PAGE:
Screenshot via thelastlineofdefense.org

A fake story about a make–believe Houston mosque turning away Hurricane Harvey evacuees is going viral among right–wing Islamophobes who are too lazy to see that it’s a hoax.

It’s not a very funny hoax, but it’s a hoax nonetheless. And it goes to show how broadly something that actually is #FakeNews can circulate online among social media users blinded by their own bigotry.

“Satire” site The Resistance: The Last Line of Defense published a fake story on Thursday titled, “Texas Mosque Refuses To Help Refugees: ‘Allah Forbids Helping Infidels.’” Its author made up a mosque name (“Ramashan Mosque”) and an imam (“Aswat Turads”) and claimed that the mosque had turned away flood victims because it’s against members’ religion to accept any non–Muslims.

Never mind that a quick Google search would turn up headlines such as this, from the Independent: “Hurricane Harvey: Mosques open doors to victims of devastating flooding in Houston.”

In its first two paragraphs, that story stated:

As the murky floodwaters of Hurricane Harvey kept rising, a vast mosque here – like several others across the state – opened its doors to Americans of all faiths. It offered a dry place to sleep, diaper-changing stations, endless coffee and sweet tea, and warm trays of Pakistani and Syrian rice dishes.

There are an estimated 250,000 Muslims who live across the Houston area, one of the most diverse cities in the country. Their mosques and charitable organizations were some of the first to open their doors during the disaster to offer supplies and shelter to their neighbors.

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A disclaimer way at the bottom of The Last Line of Defense states the following:

In a cynical world where the news of the day often seems fake, The Last Line of Defense offers today’s busy conservative a place to go to read things they’ll enjoy and congregate with a bunch of people they agree with. So while everything on this site is a satirical work of fiction, we are proud to present it to those who will have called it real anyway.

But like many things online, that little disclaimer wasn’t spotted initially by both the Muslims targeted by the hoax and those who believed and circulated it. So, the site doubled down and published a follow–up post titled, “Hurricane Victims Storm And Occupy Texas Mosque Who Refused To Help Christians.”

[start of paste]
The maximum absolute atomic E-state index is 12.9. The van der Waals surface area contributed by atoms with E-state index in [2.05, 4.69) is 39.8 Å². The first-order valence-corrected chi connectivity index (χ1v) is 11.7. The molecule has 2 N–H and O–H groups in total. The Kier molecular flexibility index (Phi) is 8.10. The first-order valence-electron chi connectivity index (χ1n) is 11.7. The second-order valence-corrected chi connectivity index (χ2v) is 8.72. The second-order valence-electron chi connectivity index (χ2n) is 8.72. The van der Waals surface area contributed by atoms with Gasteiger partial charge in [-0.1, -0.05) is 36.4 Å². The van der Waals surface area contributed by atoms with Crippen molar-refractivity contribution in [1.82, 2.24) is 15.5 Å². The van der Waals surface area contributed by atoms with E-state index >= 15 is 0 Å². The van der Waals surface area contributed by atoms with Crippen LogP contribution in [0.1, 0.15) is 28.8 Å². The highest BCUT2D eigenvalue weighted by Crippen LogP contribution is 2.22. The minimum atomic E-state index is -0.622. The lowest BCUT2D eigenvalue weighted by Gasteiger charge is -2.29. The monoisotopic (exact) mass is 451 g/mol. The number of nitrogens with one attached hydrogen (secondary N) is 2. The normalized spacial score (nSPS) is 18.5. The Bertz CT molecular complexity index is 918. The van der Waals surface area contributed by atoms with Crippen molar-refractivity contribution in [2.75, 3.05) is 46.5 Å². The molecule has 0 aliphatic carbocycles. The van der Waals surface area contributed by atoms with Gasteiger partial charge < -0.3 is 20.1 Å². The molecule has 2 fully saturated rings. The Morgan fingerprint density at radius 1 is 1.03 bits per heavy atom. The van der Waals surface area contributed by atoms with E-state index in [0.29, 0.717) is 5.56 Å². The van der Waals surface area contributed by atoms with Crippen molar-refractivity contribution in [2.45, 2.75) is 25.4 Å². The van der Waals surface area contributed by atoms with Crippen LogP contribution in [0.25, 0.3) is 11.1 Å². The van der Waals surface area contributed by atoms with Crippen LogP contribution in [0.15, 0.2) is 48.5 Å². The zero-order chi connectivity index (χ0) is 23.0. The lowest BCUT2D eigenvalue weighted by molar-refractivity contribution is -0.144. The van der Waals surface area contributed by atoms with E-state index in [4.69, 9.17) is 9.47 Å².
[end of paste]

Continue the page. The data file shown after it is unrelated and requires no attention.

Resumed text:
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As the hoax alert site LeadStories pointed out, the photo on the first post is actually Imam Ammar Shahin, who delivered a sermon that was criticized for being anti–Semitic last July. The photo on the second post apparently is Ibrahim Hindy, who was thousands of miles away from Houston on an annual pilgrimage to Mecca.

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People later found out the post was supposed to be a joke, but unsurprisingly, they didn’t find it funny.

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But that didn’t stop thousands of people from sharing it online. As of this writing, according to The Last Line of Defense, the fake story has been shared over 9,000 times on Facebook and about 2,000 times on Twitter.


There was a real story, however, about a Houston–based religious leader who initially refused to open the doors of his place of worship to hurricane evacuees. But he isn’t Muslim. He is Joel Osteen, a multimillionaire televangelist with a 16,000–seat church.

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Osteen’s Lakewood Church initially claimed on its Facebook page that it couldn’t take in victims because it was inaccessible and flooded, which turned out not to be true.


After being called out, Osteen finally opened the doors of his church, claiming the delay was because city officials never asked to use the church for the more than 40,000 hurricane victims currently being housed in shelters. He then went on an apology tour on TV.

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And when the PR storm finally blew over, he allegedly passed around donation plates, asking hurricane victims for money.